You’re better to do what you can, rather than worrying about what you can’t, writes Mark Bouris.
The Reserve Bank’s decision to hold steady with interest rates this week means house prices in Sydney and Melbourne are likely to keep rising, even if the growth isn’t as steep as last year’s. This is good for home owners with mortgages – but not so great for first home buyers.
There’s been a lot of negativity lately about first home buyers getting into the market. However, if you’re a first-home buyer, I suggest you focus on the parts of property-ownership you can control. You can’t control the Reserve Bank or the momentum of the property market. But you can control your deposit, your mortgage and finding a property in your price range.
First-home buyers must be practical if they’re trying to enter the market with just a deposit and without the advantage of using equity in their current home.
They could also have a chat with a mortgage broker. Expert advice is always helpful in these matters.
Currently in the mortgage market the lowest rates are about 1 per cent less than the middle of the pack. On a $400,000 home loan over 25 years, the difference between a mortgage at 5.5 per cent and 4.5 per cent is about $230 a month. This is a simple way to improve affordability.
One of the biggest mistakes first home buyers can make it to feel pressured to “keep up with the Joneses” and only buy in a prestigious suburb. But just because your ideal suburb is beyond your resources, you needn’t give up on the property market.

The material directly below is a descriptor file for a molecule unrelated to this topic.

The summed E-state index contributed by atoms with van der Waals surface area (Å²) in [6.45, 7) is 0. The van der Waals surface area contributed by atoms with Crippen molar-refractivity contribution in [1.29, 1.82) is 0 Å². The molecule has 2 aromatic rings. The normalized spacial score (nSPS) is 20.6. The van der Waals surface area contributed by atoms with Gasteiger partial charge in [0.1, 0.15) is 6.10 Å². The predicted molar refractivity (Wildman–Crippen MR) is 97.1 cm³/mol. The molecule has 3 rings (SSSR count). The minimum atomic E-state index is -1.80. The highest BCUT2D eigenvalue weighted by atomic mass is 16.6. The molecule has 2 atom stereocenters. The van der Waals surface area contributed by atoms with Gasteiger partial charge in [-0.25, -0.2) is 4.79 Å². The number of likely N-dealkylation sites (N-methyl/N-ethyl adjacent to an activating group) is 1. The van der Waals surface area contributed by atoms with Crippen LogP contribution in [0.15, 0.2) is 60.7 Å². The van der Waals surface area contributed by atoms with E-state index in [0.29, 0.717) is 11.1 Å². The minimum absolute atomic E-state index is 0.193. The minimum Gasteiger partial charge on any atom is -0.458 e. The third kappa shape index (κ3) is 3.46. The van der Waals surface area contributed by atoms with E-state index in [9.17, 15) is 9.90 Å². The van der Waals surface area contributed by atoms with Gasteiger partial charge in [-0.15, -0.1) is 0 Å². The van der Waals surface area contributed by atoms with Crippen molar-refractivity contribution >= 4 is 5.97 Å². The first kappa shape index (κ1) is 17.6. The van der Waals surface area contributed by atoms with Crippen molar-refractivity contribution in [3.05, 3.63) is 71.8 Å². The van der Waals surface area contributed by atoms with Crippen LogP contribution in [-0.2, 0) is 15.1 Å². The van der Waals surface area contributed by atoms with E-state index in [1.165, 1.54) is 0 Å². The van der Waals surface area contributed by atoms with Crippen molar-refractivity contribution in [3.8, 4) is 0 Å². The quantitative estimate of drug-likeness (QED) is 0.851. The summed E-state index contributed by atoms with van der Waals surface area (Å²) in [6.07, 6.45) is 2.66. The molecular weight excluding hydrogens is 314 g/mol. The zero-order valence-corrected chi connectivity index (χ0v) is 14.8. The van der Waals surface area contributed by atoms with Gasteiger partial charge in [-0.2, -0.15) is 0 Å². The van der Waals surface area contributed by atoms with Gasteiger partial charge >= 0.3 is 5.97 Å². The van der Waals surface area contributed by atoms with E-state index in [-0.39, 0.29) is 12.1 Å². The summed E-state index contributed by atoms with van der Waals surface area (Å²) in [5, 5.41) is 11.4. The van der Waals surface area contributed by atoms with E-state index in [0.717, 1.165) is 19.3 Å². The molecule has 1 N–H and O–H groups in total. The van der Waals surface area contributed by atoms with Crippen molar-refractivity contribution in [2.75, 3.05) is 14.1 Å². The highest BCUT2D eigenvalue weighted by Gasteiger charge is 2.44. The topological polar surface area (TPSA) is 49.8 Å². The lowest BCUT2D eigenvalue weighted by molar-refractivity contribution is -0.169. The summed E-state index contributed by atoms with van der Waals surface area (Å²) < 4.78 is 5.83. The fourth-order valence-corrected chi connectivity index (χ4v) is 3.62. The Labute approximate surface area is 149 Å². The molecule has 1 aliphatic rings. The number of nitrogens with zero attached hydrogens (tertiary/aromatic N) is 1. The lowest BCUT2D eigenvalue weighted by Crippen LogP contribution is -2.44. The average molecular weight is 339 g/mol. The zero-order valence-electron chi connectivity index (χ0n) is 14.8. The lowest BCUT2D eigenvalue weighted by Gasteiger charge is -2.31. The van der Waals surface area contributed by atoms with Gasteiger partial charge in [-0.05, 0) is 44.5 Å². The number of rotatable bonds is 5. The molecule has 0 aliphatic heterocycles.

But where do you buy? The Sydney property market rose 3 per cent in March, and almost 14 per cent over the year. The median Sydney price is now $690,000; the Melbourne property market rose 5.6 per cent over the year to March and its median price is $518,000.
Let’s put these figures in perspective: it takes many hundreds of property sales to come up with the averages and there are many low-price sales to even out the high ones.
Some suburbs in Sydney and Melbourne are not booming. In Sydney there are properties at half the median price in outer areas such as Blacktown, Campbelltown and Wyong. And while Sydney and Melbourne surge, Brisbane, Adelaide and Canberra recorded modest gains in the year to March and Perth, Hobart and Darwin went backwards.
Many first home buyers are pragmatic about this market: they purchase a property where they can afford it. They either move there, or they rent it out and live in their suburb of choice.
In the latest home ownership figures, almost 10 per cent of property purchases were by “first-home buyers” who are not owner-occupiers. They act according to their means and once in the property market, their options increase.
So, this is not a time to give up on owning property. Be clear about your finances and talk to an expert about your options. And then do what you can rather than worrying about what you can’t.